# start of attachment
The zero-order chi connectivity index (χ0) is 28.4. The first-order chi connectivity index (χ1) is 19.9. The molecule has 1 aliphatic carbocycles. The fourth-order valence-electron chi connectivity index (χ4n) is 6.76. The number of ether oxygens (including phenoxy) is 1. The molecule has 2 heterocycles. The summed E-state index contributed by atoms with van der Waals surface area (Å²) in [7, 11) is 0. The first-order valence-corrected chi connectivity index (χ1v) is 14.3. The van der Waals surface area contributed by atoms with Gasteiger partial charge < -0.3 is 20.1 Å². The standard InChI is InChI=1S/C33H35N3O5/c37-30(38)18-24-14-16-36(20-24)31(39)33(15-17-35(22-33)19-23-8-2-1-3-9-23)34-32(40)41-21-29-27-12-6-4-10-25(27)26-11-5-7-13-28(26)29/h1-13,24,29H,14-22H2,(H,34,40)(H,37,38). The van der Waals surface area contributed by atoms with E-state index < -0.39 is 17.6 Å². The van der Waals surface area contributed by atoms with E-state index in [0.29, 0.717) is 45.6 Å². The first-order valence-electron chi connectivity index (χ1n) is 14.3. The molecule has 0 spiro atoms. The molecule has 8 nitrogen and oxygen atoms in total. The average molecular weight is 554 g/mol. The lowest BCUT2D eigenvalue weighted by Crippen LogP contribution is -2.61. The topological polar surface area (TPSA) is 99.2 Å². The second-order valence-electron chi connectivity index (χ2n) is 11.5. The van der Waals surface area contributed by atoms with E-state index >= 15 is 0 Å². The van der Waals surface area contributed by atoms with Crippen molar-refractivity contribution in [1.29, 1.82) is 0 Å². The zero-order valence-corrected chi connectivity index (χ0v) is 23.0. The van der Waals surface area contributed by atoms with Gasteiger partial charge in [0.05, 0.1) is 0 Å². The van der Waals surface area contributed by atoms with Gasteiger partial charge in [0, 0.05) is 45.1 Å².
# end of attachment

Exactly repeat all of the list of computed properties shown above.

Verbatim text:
The zero-order chi connectivity index (χ0) is 28.4. The first-order chi connectivity index (χ1) is 19.9. The molecule has 1 aliphatic carbocycles. The fourth-order valence-electron chi connectivity index (χ4n) is 6.76. The number of ether oxygens (including phenoxy) is 1. The molecule has 2 heterocycles. The summed E-state index contributed by atoms with van der Waals surface area (Å²) in [7, 11) is 0. The first-order valence-corrected chi connectivity index (χ1v) is 14.3. The van der Waals surface area contributed by atoms with Gasteiger partial charge < -0.3 is 20.1 Å². The standard InChI is InChI=1S/C33H35N3O5/c37-30(38)18-24-14-16-36(20-24)31(39)33(15-17-35(22-33)19-23-8-2-1-3-9-23)34-32(40)41-21-29-27-12-6-4-10-25(27)26-11-5-7-13-28(26)29/h1-13,24,29H,14-22H2,(H,34,40)(H,37,38). The van der Waals surface area contributed by atoms with E-state index < -0.39 is 17.6 Å². The van der Waals surface area contributed by atoms with E-state index in [0.29, 0.717) is 45.6 Å². The first-order valence-electron chi connectivity index (χ1n) is 14.3. The molecule has 0 spiro atoms. The molecule has 8 nitrogen and oxygen atoms in total. The average molecular weight is 554 g/mol. The lowest BCUT2D eigenvalue weighted by Crippen LogP contribution is -2.61. The topological polar surface area (TPSA) is 99.2 Å². The second-order valence-electron chi connectivity index (χ2n) is 11.5. The van der Waals surface area contributed by atoms with E-state index >= 15 is 0 Å². The van der Waals surface area contributed by atoms with Crippen molar-refractivity contribution in [1.29, 1.82) is 0 Å². The zero-order valence-corrected chi connectivity index (χ0v) is 23.0. The van der Waals surface area contributed by atoms with Gasteiger partial charge in [0.05, 0.1) is 0 Å². The van der Waals surface area contributed by atoms with Gasteiger partial charge in [0, 0.05) is 45.1 Å².